Why do houses appreciate? It’s not because they get better with time because they most certainly don’t. They can actually get pretty worn out and require substantial repairs. So then what causes the famous appreciation so many people buy houses for?
The CNN news headline on TV this morning was “America’s economy held hostage!” Merry Christmas everyone, we’re all doomed. At least that seems to be the talk now that the holidays are over and consequently we have nothing better to focus on except this thing they call the Fiscal Cliff. If you haven’t heard that term you are obviously living in hole. It’s on every news channel, in every paper, and I’m actually surprised more sitcoms haven’t made fun of the potential loom that hangs over us.
What is Inflation and Why Do We Need a Hedge?
What does the Fiscal Cliff mean for all of us? I really don’t know nor am I going to try to analyze it here. I am certainly going to hope for the best but I wouldn’t question you if you say we are all doomed either. I do know one thing though: more than ever, I know it’s time for me to be in control of my money. I don’t claim to be a financial expert by any stretch but I do know that if inflation is going to continue, which follows right along with this Fiscal Cliff idea, I want to be smart with my money by keeping it as protected against inflation as I can.
Thinking in terms of Inflation for Dummies, inflation basically means:
- More money is created
- The value of the dollar goes down
- Therefore prices go up
I have $100. The government prints more money. What I can now buy with my $100 is what I could have bought with only $80 before the new money was printed. Translate that to a real-world example: A gallon of milk in 1970 cost roughly $1.15. Today a gallon of milk is about $4.00.
Hello, inflation, it’s nice to meet you.
There are a lot of factors in thinking about where the safest places for your money are. Stocks, CDs, banks, real estate, commodities, under your mattress, in outer space…everyone has different opinions. I’m not here to say what is right or wrong about each option, but I am here to explain how real estate can protect against this little witch we call inflation.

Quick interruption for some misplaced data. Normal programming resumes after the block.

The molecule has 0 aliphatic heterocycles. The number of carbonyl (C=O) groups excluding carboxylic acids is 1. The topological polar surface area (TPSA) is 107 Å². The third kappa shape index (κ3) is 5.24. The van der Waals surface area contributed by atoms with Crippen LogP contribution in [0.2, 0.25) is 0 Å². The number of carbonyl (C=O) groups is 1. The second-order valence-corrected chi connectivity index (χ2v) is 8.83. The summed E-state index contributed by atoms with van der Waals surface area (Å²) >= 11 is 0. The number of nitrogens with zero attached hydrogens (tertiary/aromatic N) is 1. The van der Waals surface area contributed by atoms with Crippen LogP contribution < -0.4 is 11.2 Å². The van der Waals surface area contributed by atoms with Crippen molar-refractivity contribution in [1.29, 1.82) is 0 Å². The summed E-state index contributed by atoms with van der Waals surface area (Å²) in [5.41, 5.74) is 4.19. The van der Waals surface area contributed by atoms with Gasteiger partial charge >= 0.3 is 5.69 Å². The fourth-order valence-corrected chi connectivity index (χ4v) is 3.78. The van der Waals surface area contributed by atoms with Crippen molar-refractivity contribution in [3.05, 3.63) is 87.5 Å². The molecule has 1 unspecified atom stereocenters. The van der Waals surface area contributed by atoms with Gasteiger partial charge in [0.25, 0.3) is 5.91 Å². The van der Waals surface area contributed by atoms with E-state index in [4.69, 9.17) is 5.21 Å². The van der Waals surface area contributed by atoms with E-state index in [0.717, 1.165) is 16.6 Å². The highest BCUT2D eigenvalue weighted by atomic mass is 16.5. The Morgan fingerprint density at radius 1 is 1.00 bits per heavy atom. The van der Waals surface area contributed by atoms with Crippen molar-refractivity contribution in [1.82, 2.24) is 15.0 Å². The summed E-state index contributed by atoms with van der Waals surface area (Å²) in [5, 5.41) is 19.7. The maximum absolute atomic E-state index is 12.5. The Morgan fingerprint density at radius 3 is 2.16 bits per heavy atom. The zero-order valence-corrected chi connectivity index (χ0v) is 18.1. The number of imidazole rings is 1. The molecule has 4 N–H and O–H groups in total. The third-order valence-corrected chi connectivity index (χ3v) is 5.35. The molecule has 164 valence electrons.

How Real Estate Can Fight Inflation
Real estate is one of the few assets that react proportionately to inflation. As inflation occurs, housing values go up and rents go up. Can you then see why owning real estate may be a good thing? If not, let’s put this into perspective with a simple hypothetical example.
In 2012, you buy a house for $100,000. After the world doesn’t end that year and the government begins to drive off the Fiscal Cliff, the financial markets become a mess and inflation is in full-bloom for the next 10 years. Now 10 years later, because of inflation, this same house is worth $180,000. You now own an $180,000 house that you only had to pay $100,000 for! Sounds like a deal to me. You basically have $80,000 in free dollars now.
Inflation: The Landlord’s Friend?
Let’s take this up another notch. Instead of living in the house yourself, you decide to rent it out and you begin collecting $1,000/month in rent. At $1,000/month you net $300 after the mortgage and other expenses. At the end of a 10-year stint with no inflation, you would have pocketed $36,000 in passive income (woot!). However, thanks to the same inflation that jumped the house’s value over those 10 years, you had to increase the monthly rent by $100 every other year. This would put the amount of passive income you pocketed at $50,000 instead of $36,000 (double-woot!). Although that $50,000 doesn’t take into account any increases to property taxes, insurance, etc., so l am going to put it back down at $45,000 before someone argues me on that one. Regardless, inflation has just put a nice extra chunk of cash in your pocket! $9,000 specifically in this case.
One property in only 10 years, thanks to inflation, has put $89,000 in your pocket you wouldn’t have otherwise had. Actually, it would be more than that once you consider how much you reaped in tax benefits as well, but I’m trying to keep it simple.
Note: Going along with the idea of trying to keep it simple, I acknowledge that I have ignored a lot of factors here associated with appreciation, taxes, income and expenses, but the point is to focus solely on the impact of inflation and nothing else. I also didn’t go with any particular % inflation either but rather used simple numbers to show the point.
If inflation occurs, real estate is one of the only inflation-adjusted assets other than commodities. While most of the population believes real estate is a risky investment, I believe real estate is one of the only safe investments left given our continuing financial crisis.